Blackmore’s Night – Secret Voyage (2008)

Blackmore’s Night – Secret Voyage (2008, SPV)

  1. God Save the Keg
  2. Locked Within The Crystal Ball
  3. Gilded Cage
  4. Toast To Tomorrow
  5. Prince Waldeck’s Galliard
  6. Rainbow Eyes
  7. The Circle
  8. Sister Gypsy
  9. Can’t Help Falling In Love
  10. Peasant’s Promise
  11. Far Far Away
  12. Empty Words

Band Lineup:
Ritchie Blackmore – Electric & Acoustic Guitars, Mandolin, Swedish Fiddle, Tambourines, Hurdy Gurdy, Mandola, Mandecello, various percussion instruments
Candice Night – Lead & Backing Vocals, Shawms, Recorders
Pat Regan – Early Music Consort, various string instruments
Bard David, Joe Castle, Jim Manngard / Backing Vocals
Gypsy Rose / Violin

Producer: Pat Regan

Total Time = 50:44

Blackmore’s Night official website
Blackmore’s Night MySpace page
SPV Germany

When the newest Medieval recording from Blackmore’s Night, SECRET VOYAGE, crossed my desk earlier this week, I immeadiately went up to my music room to see just how many albums this band has released…..and how many I own. I couldn’t believe that this was the band’s 9th album (7 studio records & 2 live albums) in 12 years! I also couldn’t believe that I have every album but one live offering: PAST TIMES WITH GOOD COMPANY (2003). I’m not sure how I’ve done it but I seem to have this soft spot for New Age/Renaissance Music and the duo of The Maestro Blackmore and The Lady Night.

While listening to SECRET VOYAGE, I came to the conclusion that you could interchange the songs on each of the band’s studio albums and you would essentially have the same album. That’s not to say that the songs are necessarily bad…..the songs are very well played by Blackmore and his band of Minstrels and Candice Night has a very beautiful voice. The problem is that once you’ve heard a Blackmore’s Night song, you’ve basically heard them all. There really is nothing that stands out to make each song unique.

The album opens with a quick instrumental intro ‘God Save The Keg’ (a song title straight from the Tankard songbook!) that moves into the 8 minute plus Medieval epic ‘Locked Within The Crystal Ball’. Eight minutes is a little long but the song is uptempo and Candice Night sounds in fine voice. I have visions of the band riding horses over green fields making their way to a castle… get the picture! ‘Gilded Cage’ is a slow ballad that has some excellent acoustic guitar with a haunting vocal and ‘Toast To Tomorrow’ is the albums’s “let’s drink to celebrate something” song. Every Blackmore’s Night album has a song with the theme of “raise your glasses of mead high and celebrate” and ‘Toast To Tomorrow’ is just that.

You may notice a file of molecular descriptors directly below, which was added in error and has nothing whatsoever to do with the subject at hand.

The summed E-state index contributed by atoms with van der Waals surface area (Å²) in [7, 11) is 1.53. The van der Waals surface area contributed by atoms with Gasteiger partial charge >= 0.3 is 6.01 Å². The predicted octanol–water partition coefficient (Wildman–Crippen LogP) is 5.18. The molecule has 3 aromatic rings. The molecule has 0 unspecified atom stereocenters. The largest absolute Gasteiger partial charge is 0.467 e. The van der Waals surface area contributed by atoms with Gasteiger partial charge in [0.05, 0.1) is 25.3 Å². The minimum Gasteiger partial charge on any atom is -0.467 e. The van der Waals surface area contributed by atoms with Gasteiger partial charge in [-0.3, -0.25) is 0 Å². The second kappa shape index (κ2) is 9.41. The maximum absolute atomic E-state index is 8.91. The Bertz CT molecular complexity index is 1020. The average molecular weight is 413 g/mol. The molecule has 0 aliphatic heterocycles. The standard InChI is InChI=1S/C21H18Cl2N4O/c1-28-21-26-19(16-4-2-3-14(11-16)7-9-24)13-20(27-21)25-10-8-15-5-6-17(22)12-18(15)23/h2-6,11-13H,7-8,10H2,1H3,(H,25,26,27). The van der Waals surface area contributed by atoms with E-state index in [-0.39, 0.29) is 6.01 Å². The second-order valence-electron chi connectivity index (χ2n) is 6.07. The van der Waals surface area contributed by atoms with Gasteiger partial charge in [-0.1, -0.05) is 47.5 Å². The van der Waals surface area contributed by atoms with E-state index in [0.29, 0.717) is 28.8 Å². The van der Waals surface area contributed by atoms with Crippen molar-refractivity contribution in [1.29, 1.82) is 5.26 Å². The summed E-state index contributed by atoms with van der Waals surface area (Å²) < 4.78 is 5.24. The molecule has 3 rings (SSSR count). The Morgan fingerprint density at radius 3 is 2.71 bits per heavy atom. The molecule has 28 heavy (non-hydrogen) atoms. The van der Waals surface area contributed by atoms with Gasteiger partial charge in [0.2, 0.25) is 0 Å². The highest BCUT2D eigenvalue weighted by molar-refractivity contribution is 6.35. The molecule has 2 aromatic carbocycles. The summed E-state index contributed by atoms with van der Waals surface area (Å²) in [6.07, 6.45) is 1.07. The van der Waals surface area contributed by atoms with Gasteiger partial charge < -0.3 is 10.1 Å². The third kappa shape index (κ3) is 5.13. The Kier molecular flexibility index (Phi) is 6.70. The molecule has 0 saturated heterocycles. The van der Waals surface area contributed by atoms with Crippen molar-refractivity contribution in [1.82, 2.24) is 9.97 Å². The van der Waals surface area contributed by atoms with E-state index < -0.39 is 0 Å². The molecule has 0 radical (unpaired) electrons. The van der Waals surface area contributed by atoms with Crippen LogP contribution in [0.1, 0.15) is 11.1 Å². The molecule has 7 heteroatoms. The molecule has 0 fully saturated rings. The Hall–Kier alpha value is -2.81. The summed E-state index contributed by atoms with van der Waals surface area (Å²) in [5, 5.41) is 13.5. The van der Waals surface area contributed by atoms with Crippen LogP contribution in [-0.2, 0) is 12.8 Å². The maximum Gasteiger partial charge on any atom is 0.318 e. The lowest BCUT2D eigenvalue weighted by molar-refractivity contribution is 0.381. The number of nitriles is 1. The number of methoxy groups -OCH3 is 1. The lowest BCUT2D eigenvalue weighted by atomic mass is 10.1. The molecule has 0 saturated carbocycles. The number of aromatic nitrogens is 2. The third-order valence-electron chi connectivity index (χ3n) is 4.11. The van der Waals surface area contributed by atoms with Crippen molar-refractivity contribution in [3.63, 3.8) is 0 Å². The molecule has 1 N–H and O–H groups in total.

Just when I thought I was going to hear the same old album, Ritchie Blackmore shows his genius with the beautiful instrumental ‘Prince Waldeck’s Galliard’. Not sure what the song’s title means but I can honestly say that this 2 minute solo spotlight is one of the highlights of SECRET VOYAGE. Blackmore is a guitar legend, his talent is so great that you just expect him to deliver and he does again on the Renaissanced cover of the Rainbow classic ‘Rainbow Eyes’. The original “man in the hat” pulls out his Fender Strat for a shortened version of the song from LONG LIVE ROCK ‘N ROLL (1978). Maybe it’s the familiarity of Rainbow (Blackmore’s second legendary band) or maybe it’s the Strat coming out to breathe some life into the music. What I find interesting is Ritchie’s tone on this song, it sounds very similar to the guitar tone Carlos Santana used on ‘Smooth’ from SUPERNATURAL (1999).

‘The Circle’ isn’t really that exciting, it sounds like everything before it. A well played song but there is nothing to differentiate it from any other Blackmore’s Night selection. Just like every Blackmore’s Night album has a “drinking/celebration” song, every album also has a “beautiful woman dancing and singing” song. On this album, ‘Sister Gypsy’ takes that honor. It’s not a bad song at all, again very well played and sung, it’s jsut that the subject matter has been done before. The crime of the album is the cover of Elvis Presley’s ‘Can’t Help Falling In Love’…..or for you children of the ’80s, the cover of the UB40 cover of the Elvis original. Now I can see Ritchie covering himself, I’ll give him a pass on that because it’s his material, but I can’t ever forgive a cover song taking the place of original material. I would rather have another original song with the same themes than this uptempo Folk version, Elvis is either rolling in his grave or rolling his eyes in his secret hideaway.